On this day in history: June 4th.
1876 An express train called the Transcontinental Express arrives in San Francisco, California, via the First Transcontinental Railroad only 83 hours and 39 minutes after having left New York City.
1912 Massachusetts becomes the first state of the United States to set a minimum wage.
1919 The U.S. Congress approves the 19th Amendment to the United States Constitution, which guarantees suffrage to women.
1940 The Dunkirk evacuation ends British forces complete evacuation of 300,000 troops from Dunkirk in France.
1940 Nazi forces enter the city of Paris, they finish taking control of the city 10 days later.
1942 The Battle of Midway begins. Japanese Admiral Chuichi Nagumo orders a strike on Midway Island by much of the Imperial Japanese navy.
1944 Rome falls to the Allies, the first Axis capital to fall.
1973 A patent for the ATM is granted to Don Wetzel, Tom Barnes and George Chastain.
1989 Tiananmen Square protests are violently ended in Beijing by People's Liberation Army.
1991 The United Kingdom's Conservative government announces that some British regiments would disappear or be merged into others the largest armed forces cuts in almost twenty years.
[ADN Kronos] Around 40 students and teachers kidnapped from a Pakistani military college early this week are still in Taliban captivity, a day after the military said they had been rescued. The students were among 80 students and teachers captured by militants in North Waziristan near the Afghan border on Monday. We figured that, since we're pretty good at counting...
"More than 40 students and two teachers are still missing. Militants have abducted them," said Sardar Mohammad Abbas, the top administration official in the northwest town of Bannu where the students had been headed.
Tribal elders on Wednesday were mediating with militants to secure their release, the commissioner said.
A convoy of about 30 vehicles carrying staff and students from the college was ambushed in northwest Pakistan on Monday.
Pakistan's military said Tuesday it had recovered 80 students and staff when militants moved them from North Waziristan to South Waziristan -- lawless tribal zones on the Afghan border where Al-Qaeda is known to be active.
But staff of the college at Razmak in North Waziristan confirmed Wednesday that more than 40 students and two teachers were still missing.
According to Pakistan's GeoNews, a tribal jirga, or tribal council had been held with local Janikhel and Bakakhel tribes and commercial centres had been sealed off in the area in a bid to locate the students and staff.
Police have given the tribal jirga a deadline for information about the kidnap victims.
Posted by: Fred ||
06/04/2009 00:00 ||
Top|| File under: al-Qaeda in Pakistan
Whatsa mater, "militants" run out of Madrassa boys to sodomize introduce to the glories of Allan's love?
Security forces said on Wednesday they had taken control of Charbagh, as three Taliban were killed, one soldier was martyred and two soldiers injured in an attack on a checkpost north of Matta. "Security forces have successfully secured Charbagh and are consolidating their positions in the area," the Inter-Services Public Relations said in a statement. The forces recovered a large cache of explosive and improvised explosive devices during the search operation, they added. The press release stated that the army was also continuing its relief activities, adding it had, in coordination with the civil administration, distributed 803 tonnes of relief goods among the stranded people of Swat. It said cartons of food had also been dropped from an army helicopter for the stranded people of Kalam and its surrounding areas.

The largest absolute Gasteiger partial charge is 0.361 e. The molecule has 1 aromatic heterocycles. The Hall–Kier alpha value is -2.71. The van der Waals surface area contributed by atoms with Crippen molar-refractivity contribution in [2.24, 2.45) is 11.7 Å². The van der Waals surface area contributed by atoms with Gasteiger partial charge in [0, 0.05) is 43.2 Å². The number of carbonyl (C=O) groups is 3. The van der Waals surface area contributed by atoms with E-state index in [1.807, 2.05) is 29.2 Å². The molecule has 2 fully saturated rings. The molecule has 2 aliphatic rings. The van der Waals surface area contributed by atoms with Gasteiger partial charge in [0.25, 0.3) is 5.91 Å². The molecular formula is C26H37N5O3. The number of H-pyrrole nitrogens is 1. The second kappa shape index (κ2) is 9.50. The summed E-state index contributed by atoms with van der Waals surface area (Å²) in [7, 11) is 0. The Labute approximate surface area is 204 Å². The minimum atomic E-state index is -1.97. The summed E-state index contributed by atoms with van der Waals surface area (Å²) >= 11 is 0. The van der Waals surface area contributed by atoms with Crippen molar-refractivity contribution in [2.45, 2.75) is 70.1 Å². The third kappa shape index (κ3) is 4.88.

The Pakistan Army says that communication intercepts show that the Swat insurgents are on the run. "Hello? Hello? Is anybody listening?"
Claiming access to a log of the intercepted messages, The New York Times has reported that they point to low morale among the Taliban. "Oh, woe is us!"
The paper said American officials were as frustrated as Pakistani citizens that while the military seemed able to monitor Taliban leaders, including Mullah Fazlullah, it remained unable or unwilling to kill or capture them. Unwilling. If you can monitor them, you can locate them, at least approximately. Depending on the frequency and transmitter strength, you can locate them within a 100-yard square.
That tight a target area? I'm not sure what to say.
In a text message to journalists on Monday night, a group of anti-Taliban activists from Swat said they could not believe that the military was 'serious' unless Fazlullah and his five deputies were killed. They're not serious. They're trying to conserve their "strategic reserve" so they can use it again when they're regained the upper hand.
The Taliban chatter in recent weeks has sounded gloomy, according to the log seen by the Times. Amid some inspirational words and rallying cries there were many lost, hungry and isolated voices. A Khazara villager said Taliban leaders gathered locals in the Minara mosque shortly before he and his family fled, demanding a gun, a son, or 50,000 rupees. He said few obliged. "I got a dollar. How about dat?"
"Can I have cab fare home?"
"All I got is this dollar you gimme."
The Taliban are careful not to name locations. Instead they use a system of code names. The military believes that top leaders, including Fazlullah, are still hiding in Swat. A military official said the operation had reduced the coverage area for the FM radio run by Fazlullah to 15 percent of the original. But for some reason they still can't pin it down using RDF. I ain't impressed.
According to one transcript, a man calling himself Jawad was heard saying that those who no longer wanted to fight should leave, but not a raise white flag as some people were doing.
[ADN Kronos] An Iraqi man has been sentenced to life imprisonment for the murder of an Irish aid worker shot dead in 2004. Margaret Hassan, who had lived in Iraq for 30 years, was seized by a group of armed men wearing Iraqi police uniforms in October 2004 and killed a month later.
Fifty-nine year-old Hassan was the director of Care International in Iraq and was kidnapped on her way to work in Baghdad.